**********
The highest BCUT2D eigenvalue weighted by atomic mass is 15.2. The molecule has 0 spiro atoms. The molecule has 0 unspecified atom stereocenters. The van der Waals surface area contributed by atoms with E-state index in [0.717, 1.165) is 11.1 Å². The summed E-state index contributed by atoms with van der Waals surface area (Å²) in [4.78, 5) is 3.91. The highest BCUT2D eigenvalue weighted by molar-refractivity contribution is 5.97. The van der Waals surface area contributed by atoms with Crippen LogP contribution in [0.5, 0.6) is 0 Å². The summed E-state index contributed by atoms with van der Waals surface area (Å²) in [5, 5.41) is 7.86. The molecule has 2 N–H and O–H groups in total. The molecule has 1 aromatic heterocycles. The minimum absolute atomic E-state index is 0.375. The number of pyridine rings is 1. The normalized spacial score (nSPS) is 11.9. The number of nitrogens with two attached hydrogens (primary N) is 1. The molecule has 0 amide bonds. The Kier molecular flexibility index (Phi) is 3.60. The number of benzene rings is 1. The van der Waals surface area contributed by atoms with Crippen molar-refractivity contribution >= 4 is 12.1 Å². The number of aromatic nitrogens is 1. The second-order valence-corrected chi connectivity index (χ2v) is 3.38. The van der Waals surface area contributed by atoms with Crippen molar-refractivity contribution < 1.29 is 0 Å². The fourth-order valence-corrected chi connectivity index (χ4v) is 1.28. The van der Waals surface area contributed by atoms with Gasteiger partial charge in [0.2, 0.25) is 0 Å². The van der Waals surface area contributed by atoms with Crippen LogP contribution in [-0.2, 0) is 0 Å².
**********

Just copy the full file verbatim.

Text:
The highest BCUT2D eigenvalue weighted by atomic mass is 15.2. The molecule has 0 spiro atoms. The molecule has 0 unspecified atom stereocenters. The van der Waals surface area contributed by atoms with E-state index in [0.717, 1.165) is 11.1 Å². The summed E-state index contributed by atoms with van der Waals surface area (Å²) in [4.78, 5) is 3.91. The highest BCUT2D eigenvalue weighted by molar-refractivity contribution is 5.97. The van der Waals surface area contributed by atoms with Crippen LogP contribution in [0.5, 0.6) is 0 Å². The summed E-state index contributed by atoms with van der Waals surface area (Å²) in [5, 5.41) is 7.86. The molecule has 2 N–H and O–H groups in total. The molecule has 1 aromatic heterocycles. The minimum absolute atomic E-state index is 0.375. The number of pyridine rings is 1. The normalized spacial score (nSPS) is 11.9. The number of nitrogens with two attached hydrogens (primary N) is 1. The molecule has 0 amide bonds. The Kier molecular flexibility index (Phi) is 3.60. The number of benzene rings is 1. The van der Waals surface area contributed by atoms with Crippen molar-refractivity contribution >= 4 is 12.1 Å². The number of aromatic nitrogens is 1. The second-order valence-corrected chi connectivity index (χ2v) is 3.38. The van der Waals surface area contributed by atoms with Crippen molar-refractivity contribution < 1.29 is 0 Å². The fourth-order valence-corrected chi connectivity index (χ4v) is 1.28. The van der Waals surface area contributed by atoms with Gasteiger partial charge in [0.2, 0.25) is 0 Å². The van der Waals surface area contributed by atoms with Crippen LogP contribution in [-0.2, 0) is 0 Å².